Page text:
Ending the speculation over the launch of biosimilar drug Trastuzumab, United States Food and Drug Administration granted marketing approval to it. US drug maker Mylan and Bengaluru based Biocon's decade-long partnership finally yielded some fruitful results.
Trastuzumab is available is the market as Ogiviri and is a biosimilar version of Swiss company's Roche's popularly used medicine for treating breast cancer. The drug is a standard therapy for treatment of cancer causing HER 2 proteins. Biosimilar drugs are copy of complex drugs and are said to be equally effective. Currently, the yearly sales of Trastuzumab is $3.16 billion globally and is expected to be around $ 10 billion by 2020.
As per analysts, Mylan will reap the direct benefit of the approval as it has exclusive rights of selling these drugs in the US, whereas for Biocon, it is stepping stone towards a long-chased dream of gaining foothold in the complex science.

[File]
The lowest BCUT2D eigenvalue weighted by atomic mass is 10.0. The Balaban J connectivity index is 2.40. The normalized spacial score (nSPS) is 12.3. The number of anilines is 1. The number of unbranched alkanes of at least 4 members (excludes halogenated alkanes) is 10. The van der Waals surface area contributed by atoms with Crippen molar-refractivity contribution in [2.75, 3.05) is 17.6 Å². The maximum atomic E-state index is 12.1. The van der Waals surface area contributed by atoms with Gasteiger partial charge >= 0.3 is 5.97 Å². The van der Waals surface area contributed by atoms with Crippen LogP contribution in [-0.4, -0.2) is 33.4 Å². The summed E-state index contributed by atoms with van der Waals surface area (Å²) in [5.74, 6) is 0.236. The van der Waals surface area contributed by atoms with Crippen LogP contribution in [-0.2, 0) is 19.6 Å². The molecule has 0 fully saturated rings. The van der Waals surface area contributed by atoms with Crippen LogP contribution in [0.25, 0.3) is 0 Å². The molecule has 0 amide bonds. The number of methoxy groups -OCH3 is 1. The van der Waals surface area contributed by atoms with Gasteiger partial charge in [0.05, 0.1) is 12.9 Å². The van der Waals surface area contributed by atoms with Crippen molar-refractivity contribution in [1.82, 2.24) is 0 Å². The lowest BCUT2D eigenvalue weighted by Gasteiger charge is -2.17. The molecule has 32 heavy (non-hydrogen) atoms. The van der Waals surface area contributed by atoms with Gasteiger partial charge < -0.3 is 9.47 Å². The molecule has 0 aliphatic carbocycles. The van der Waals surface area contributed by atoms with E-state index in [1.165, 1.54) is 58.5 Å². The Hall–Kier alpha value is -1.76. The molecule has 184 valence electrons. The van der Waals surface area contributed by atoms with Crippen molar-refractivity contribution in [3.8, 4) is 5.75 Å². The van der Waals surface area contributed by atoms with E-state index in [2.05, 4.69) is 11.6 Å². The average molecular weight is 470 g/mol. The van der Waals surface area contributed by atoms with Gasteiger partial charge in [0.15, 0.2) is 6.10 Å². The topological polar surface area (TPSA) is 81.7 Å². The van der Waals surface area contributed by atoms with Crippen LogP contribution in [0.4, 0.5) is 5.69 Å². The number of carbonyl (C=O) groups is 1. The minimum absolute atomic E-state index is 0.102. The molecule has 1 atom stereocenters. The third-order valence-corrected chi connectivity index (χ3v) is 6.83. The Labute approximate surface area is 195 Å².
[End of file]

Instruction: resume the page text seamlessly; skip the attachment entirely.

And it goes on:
The approval for Biocon-Mylan comes four months after USFDA gave green signal to eligible indications of the original drug. Oncology Drugs Advisory Committee voted 16-0 in favour of the product.
''The FDA continues to grow the number of biosimilar approvals, helping to promote competition that can lower health care costs. This is especially important when it comes to diseases like cancer, that have a high cost burden for patients,'' said FDA commissioner Scott Gottlieb, MD as quoted by Economic Times. Shares of Biocon reacted positively to the approval news.